2. The French Franc will serve as a "leading indicator" (or example) for the exchange rate policies of Italy and Britain. Neither of the two is prepared to move its parity up in relation to the Franc (which they, rightly, consider to be inherently stronger than their own currencies). Both these other countries seem, however, to be prepared to maintain, in case of a downward adjustment of the dollar, their previous parity, provided the French do the same. Some other European countries are likely to take their cue, too, from the French Franc (plus the Lira and the Pound).

3. The readiness of the French to stay put as concerns their gold parity depends, of course, on the amount of the downward adjustment in the dollar parity. No one could at present say whether the "threshold of tolerance" is 5 or 6. There are, however, enough signs to the effect that the tolerance level would be high enough to permit an average shift between the dollar and the other G 10 currencies (incl. the Swiss franc) of 9 to 10%. The exact magnitude of the French "tolerance level" can only be found out once it is assured that the dollar itself moves.

4. A de-facto appreciation of the French Franc in the foreseeable magnitude would in all probability allow the German DMark to be raised sufficiently high vis-a-vis the dollar, while attaining a more reasonable relationship vis-a-vis the Franc and other important European currencies. This would then also permit to bring the Japanese Yen into the proper line, viz. a fairly high appreciation in relation to the dollar, a more moderate upvaluation in relation to the main European currencies.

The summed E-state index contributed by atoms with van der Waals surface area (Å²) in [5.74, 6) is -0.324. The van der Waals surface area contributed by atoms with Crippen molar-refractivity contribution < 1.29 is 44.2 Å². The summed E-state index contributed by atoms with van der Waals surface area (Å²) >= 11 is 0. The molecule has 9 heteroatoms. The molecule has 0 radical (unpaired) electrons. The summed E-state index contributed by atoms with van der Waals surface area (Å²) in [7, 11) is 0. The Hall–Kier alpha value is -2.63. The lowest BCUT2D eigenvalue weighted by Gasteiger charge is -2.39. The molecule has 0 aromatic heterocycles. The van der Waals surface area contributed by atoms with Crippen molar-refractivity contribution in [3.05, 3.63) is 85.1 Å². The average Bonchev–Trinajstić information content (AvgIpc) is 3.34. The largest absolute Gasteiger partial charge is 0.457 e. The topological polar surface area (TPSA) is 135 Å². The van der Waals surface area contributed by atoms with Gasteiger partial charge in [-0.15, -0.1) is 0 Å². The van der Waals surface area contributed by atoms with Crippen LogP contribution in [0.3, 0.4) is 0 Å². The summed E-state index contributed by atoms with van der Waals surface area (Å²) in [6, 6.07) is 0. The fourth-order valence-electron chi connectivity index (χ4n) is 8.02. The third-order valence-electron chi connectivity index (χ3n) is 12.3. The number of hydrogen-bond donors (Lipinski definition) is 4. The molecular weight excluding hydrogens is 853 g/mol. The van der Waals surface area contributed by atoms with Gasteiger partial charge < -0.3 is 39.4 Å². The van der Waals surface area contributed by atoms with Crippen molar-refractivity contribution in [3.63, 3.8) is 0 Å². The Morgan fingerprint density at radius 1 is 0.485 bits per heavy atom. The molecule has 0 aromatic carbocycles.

5. If on the American side there were no readiness to reduce the dollar parity, then the whole negotiating process would get stuck. It is simply erroneous to believe, that a German-French tÍte a tÍte could in any way break the deadlock. Even if it were to lead to an agreement on the future relationship between the DMark and the Franc (which would certainly be on a lesser disparity than at present), there would be no way from there to a satisfactory collective agreement on the re-alignment question.

6. It is, therefore, a misjudgment to believe that a German-French summit, if it preceded the G 10 meeting, could do much good for the latter. Ideally, the time sequence should be reversed: If the G 10 meeting should end in visible failure, then a subsequent German-French meeting might perhaps lay the foundation for a regional (European) monetary set-up.


193. Telegram From the Embassy in the United Kingdom to the Department of State/1/

London, November 12, 1971, 1744Z.

/1/Source: National Archives, RG 59, Central Files 1970-73, FN 17 UK. Confidential; Limdis; Greenback. Repeated to Bern, Bonn, Brussels, The Hague, Ottawa, Paris, Rome, Stockholm, Tokyo, USEC, and USOECD.

10453. Dept pass Treasury and FRB. Subject: UK reaction to Secretary Connally's Tokyo press conference./2/

/2/Tokyo was the last stop on Secretary Connally's Asian tour.

1. A.D. Neale, Second Permanent Secretary, HMTreasury, called in Treasury Attache to express their concern over today's Times report on Secretary Connally's remarks at press conference in Tokyo. Derek Mitchell, HMT Rep in Washington, was also present. Times reports Secretary Connally saying that settlement of monetary crisis depends entirely on other nations and that European countries were having difficulty in finding common position. Hence, he would not be surprised if the present unsettled situation dragged on beyond the end of the year. On G-10 postponement, Times says Secretary said reports from Europe had indicated that substantive progress would not be possible (septel gives full report on press coverage of G-10 meeting)./3/